The U.S. Department of Labor (DOL) announced today a new set of proposals aimed at removing barriers to ESG investing in private employer-sponsored retirement plans (ERISA) by enabling pension managers to consider climate change and other ESG factors in their selection of investments. Additionally, the DOL proposals open the door to fund managers to participate more actively in proxy voting.

The new proposals would make it significantly easier for fund managers to incorporate climate and ESG risks as part of their overall investment considerations, recognizing that these risks can be financially material. According to the proposal, “if a fiduciary prudently concludes climate change and other ESG factors are material to an investment or investment course of action under consideration, the fiduciary can and should consider them and act accordingly, as would be the case with respect to any material risk-return factor.”

The proposed rules would mark a major reversal of rules put in place by the Trump administration. In June 2020, the DOL announced a proposed rule that effectively would put strict limits on ESG investing in ERISA plans. Despite significant pushback from investors and other sustainability-focused groups blasting the proposal as outdated and counterproductive, it was finalized by the DOL in November. In a further blow to ESG-focused investors, the DOL also issued rules regarding proxy voting, impacting the ability of investment managers to promote sustainability goals through their investments, and suggesting that proxy voting on ESG issues is not in the interests of investors.

In May 2021, President Biden signed an executive order directing federal government agencies to implement policies to act to mitigate climate-related financial risk and help safeguard investors’ savings and pensions from these risks. The order directed the Department of Labor to consider reversing Trump-era rules that are broadly viewed as obstacles to ESG investing.

Acting Assistant Secretary for the Employee Benefits Security Administration Ali Khawar, said:

“The proposed rule announced today will bolster the resilience of workers’ retirement savings and pensions by removing the artificial impediments – and chilling effect on environmental, social and governance investments – caused by the prior administration’s rules. A principal idea underlying the proposal is that climate change and other ESG factors can be financially material and when they are, considering them will inevitably lead to better long-term risk-adjusted returns, protecting the retirement savings of America’s workers.”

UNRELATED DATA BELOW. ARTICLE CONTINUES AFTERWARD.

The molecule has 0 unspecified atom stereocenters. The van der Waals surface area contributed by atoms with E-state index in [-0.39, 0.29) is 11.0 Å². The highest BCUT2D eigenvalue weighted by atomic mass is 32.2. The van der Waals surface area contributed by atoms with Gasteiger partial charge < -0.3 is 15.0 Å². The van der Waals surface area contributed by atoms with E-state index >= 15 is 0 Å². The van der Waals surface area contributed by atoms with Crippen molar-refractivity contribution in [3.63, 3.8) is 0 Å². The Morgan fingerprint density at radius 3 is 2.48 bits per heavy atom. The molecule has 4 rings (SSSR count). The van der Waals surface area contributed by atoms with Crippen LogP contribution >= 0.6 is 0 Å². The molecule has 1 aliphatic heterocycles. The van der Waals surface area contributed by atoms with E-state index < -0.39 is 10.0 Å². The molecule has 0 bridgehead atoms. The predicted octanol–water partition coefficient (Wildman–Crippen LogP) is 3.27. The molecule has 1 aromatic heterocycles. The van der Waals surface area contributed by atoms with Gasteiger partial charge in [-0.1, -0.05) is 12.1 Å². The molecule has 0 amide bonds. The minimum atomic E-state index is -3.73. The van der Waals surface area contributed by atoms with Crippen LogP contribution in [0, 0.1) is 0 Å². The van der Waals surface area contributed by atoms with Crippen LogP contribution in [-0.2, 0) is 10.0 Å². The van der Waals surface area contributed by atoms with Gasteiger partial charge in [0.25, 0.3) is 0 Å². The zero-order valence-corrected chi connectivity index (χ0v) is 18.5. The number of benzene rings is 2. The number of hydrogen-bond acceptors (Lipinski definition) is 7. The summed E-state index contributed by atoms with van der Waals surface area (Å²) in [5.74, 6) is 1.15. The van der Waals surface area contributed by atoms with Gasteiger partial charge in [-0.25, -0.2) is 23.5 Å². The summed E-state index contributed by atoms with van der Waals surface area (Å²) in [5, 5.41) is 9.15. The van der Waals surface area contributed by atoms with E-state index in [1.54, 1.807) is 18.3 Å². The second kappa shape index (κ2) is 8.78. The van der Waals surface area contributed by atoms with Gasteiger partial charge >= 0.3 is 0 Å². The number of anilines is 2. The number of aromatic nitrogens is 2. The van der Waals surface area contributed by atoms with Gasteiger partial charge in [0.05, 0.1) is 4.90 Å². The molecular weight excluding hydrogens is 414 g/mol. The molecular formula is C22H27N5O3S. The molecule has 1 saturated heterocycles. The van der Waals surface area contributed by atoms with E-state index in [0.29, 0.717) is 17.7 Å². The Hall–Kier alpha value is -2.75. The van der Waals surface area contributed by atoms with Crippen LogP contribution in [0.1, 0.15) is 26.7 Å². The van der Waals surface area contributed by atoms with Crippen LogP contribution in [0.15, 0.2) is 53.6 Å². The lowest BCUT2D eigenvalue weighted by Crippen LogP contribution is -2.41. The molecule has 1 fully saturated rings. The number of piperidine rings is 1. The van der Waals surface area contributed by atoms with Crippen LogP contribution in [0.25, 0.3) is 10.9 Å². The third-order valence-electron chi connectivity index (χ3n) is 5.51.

On the voting front, the new proposals assert that proxy voting by managers “are a crucial lever in ensuring that shareholders’ interests, as the company’s owners, are protected,” and encourages fiduciaries to take their rights as shareholders seriously and to exercise those rights to protect the interests of plan participants.  The proposals also set out a clearer set of rules in order to enable fiduciaries to be in compliance with their duties when making decisions on the exercise of shareholder rights and proxy voting.

The new proposals were broadly welcomed by sustainability-focused investment organizations.

In a statement issued after the release of the new proposals ISS President & CEO, Gary Retelny said:

“ISS welcomes today’s announcement by the U.S. Department of Labor to propose rule amendments that remove unnecessary burdens on the selection of ESG investments and confirm that climate risk and other ESG factors may appropriately be considered under the fiduciary duty of prudence. We similarly applaud the DOL’s decision to propose rule amendments reaffirming the applicability of the fiduciary duties of prudence and loyalty to proxy voting, and removing language in the 2020 rules that could be read to suggest that fiduciaries should be indifferent to the exercise of shareholder rights.”

Steven M. Rothstein, Managing Director of the Ceres Accelerator for Sustainable Capital Markets at the sustainability nonprofit Ceres, commented:

“Climate change poses an imminent material financial risk that fiduciaries must consider in selecting retirement investments. Many of the largest and most sophisticated investors around the world have already integrated climate risk into their investment processes. The numbers show that employees want to invest their retirement savings sustainably. This proposed rule, if adopted, will ensure that fiduciaries can incorporate climate risk into their investment decisions when in the best interest of the plan’s beneficiaries.”

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